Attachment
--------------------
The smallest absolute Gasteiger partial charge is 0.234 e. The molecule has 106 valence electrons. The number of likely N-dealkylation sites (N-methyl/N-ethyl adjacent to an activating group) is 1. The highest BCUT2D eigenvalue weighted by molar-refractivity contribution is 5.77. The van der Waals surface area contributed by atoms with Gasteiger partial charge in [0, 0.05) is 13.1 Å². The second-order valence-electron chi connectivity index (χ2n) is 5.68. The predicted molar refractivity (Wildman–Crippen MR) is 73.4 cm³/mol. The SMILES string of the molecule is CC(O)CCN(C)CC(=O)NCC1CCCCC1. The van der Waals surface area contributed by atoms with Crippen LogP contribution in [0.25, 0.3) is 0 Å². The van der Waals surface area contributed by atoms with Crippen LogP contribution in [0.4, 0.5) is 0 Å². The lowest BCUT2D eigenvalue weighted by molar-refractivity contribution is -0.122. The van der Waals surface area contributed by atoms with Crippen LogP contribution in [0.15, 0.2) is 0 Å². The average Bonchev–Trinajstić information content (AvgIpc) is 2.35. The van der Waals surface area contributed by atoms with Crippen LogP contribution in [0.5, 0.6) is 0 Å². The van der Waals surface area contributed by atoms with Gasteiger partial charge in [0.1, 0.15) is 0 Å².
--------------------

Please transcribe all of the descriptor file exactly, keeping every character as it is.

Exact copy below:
The smallest absolute Gasteiger partial charge is 0.234 e. The molecule has 106 valence electrons. The number of likely N-dealkylation sites (N-methyl/N-ethyl adjacent to an activating group) is 1. The highest BCUT2D eigenvalue weighted by molar-refractivity contribution is 5.77. The van der Waals surface area contributed by atoms with Gasteiger partial charge in [0, 0.05) is 13.1 Å². The second-order valence-electron chi connectivity index (χ2n) is 5.68. The predicted molar refractivity (Wildman–Crippen MR) is 73.4 cm³/mol. The SMILES string of the molecule is CC(O)CCN(C)CC(=O)NCC1CCCCC1. The van der Waals surface area contributed by atoms with Crippen LogP contribution in [0.25, 0.3) is 0 Å². The van der Waals surface area contributed by atoms with Crippen LogP contribution in [0.4, 0.5) is 0 Å². The lowest BCUT2D eigenvalue weighted by molar-refractivity contribution is -0.122. The van der Waals surface area contributed by atoms with Crippen LogP contribution in [0.15, 0.2) is 0 Å². The average Bonchev–Trinajstić information content (AvgIpc) is 2.35. The van der Waals surface area contributed by atoms with Crippen LogP contribution in [0.5, 0.6) is 0 Å². The van der Waals surface area contributed by atoms with Gasteiger partial charge in [0.1, 0.15) is 0 Å².